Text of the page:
Stemmari is the product of a vision and the money to execute it.
Let’s start with the money. Enter Trentino-based Mezzacorona, the world’s largest producer of Pinot Grigio, as measured by value, according to chief winemaker, Lucio Matricardi. In the late 1990s, they established Stemmari by purchasing two estates, comprising a total of about 1,600 acres, one near Sambuca in Sicilia, near the coast about an hour south of Palermo, and one in the southeast, near Ragusa. Mezzacorona is accustomed to managing vast vineyards, including more than 6,000 acres in Trentino. They ripped out the existing vineyards, which had been planted in the traditional high yielding pergola style, and basically started from scratch with replanting, employing the more modern–and low-yielding–Guyot system.
Matricardi explains that Sicily is not one uniform vineyard, but rather a vast “continent of vineyards” with different climatic conditions, soils, and elevations. Matricardi emphasizes that Stemmari plants grape varieties where, by their analysis, they will do best. Sambuca is a good area for reds, while their other estate is better suited for whites, he explains. Although they have international varieties, such as Cabernet Sauvignon and Pinot Noir, Matricardi says they want to be “the ambassador for Sicily” and are focusing on Nero d’Avola and Grillo, two of the island’s autochthonous varieties. He believes the local varieties are the “face of Sicily.” In Sambuca, they’ve built a state-of-the-art gravity flow winery. In total they’ve invested a staggering $150 millions dollars betting on their vision, according to a representative of the winery.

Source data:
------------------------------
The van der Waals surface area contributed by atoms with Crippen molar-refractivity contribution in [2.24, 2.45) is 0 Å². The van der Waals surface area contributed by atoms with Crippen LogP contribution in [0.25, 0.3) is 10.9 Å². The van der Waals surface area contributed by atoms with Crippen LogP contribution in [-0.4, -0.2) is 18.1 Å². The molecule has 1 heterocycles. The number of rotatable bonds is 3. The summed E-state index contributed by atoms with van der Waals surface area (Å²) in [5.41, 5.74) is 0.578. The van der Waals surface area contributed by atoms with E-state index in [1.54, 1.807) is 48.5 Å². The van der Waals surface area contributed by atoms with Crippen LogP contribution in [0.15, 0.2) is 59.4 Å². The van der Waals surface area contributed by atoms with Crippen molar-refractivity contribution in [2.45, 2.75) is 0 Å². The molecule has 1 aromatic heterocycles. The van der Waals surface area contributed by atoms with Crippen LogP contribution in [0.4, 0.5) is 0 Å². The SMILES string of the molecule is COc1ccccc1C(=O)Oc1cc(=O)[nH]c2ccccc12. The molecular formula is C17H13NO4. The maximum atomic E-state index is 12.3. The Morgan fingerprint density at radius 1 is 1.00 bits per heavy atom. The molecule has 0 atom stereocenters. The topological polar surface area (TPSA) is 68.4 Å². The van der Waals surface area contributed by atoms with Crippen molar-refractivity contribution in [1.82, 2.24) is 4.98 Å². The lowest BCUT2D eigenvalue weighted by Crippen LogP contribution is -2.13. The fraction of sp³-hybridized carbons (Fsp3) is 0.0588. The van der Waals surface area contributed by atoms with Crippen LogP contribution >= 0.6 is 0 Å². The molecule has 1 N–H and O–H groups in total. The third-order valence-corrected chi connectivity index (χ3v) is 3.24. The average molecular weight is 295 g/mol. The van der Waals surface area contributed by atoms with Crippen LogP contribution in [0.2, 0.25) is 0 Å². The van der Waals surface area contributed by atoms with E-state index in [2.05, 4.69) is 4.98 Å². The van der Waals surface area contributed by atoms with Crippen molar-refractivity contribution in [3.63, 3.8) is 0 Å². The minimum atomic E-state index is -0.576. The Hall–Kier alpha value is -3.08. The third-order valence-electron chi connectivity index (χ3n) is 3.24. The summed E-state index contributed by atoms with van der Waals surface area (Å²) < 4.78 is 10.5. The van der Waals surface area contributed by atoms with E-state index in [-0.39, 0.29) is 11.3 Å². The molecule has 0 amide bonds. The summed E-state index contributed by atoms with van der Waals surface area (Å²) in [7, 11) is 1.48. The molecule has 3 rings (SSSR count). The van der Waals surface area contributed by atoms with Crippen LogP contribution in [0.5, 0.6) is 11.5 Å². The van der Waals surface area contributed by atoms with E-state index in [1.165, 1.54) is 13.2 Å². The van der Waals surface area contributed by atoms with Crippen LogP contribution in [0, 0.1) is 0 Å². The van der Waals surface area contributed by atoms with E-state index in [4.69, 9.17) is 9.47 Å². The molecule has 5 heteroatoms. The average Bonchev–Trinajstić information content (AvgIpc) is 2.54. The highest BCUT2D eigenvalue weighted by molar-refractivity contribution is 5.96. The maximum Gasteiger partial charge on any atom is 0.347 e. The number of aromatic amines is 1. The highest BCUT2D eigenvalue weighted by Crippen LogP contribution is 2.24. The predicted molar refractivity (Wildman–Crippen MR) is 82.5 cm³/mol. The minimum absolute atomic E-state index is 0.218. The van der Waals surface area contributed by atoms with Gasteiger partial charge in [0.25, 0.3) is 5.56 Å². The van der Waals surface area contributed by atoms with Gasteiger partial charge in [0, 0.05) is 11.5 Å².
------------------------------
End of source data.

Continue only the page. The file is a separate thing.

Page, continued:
Stemmari’s vision is to satisfy the average consumer by making inexpensive, but solid, wines that over-deliver. Matricardi unabashedly proclaims that the philosophy of Mezzocorona is, “Two wallets–the consumer’s and the producer’s.” I don’t know about the producer’s wallet, but I do know that Stemmari’s wines will please customers’ wallets because they do, indeed, over-deliver for their price. They are not the “knock your socks off” or “compelling” wines that grab the critics’ attention. But Stemmari is not interested in producing those kind of high-end or cult wines. Indeed, their most expensive wines from Sicily sell for $14. Their aim is to produce stunning $10-a-bottle wines. (Frequently, the wines retail for less. A quick check of wine-searcher.com shows that Stemmari Grillo and Nero d’Avola average about $7.)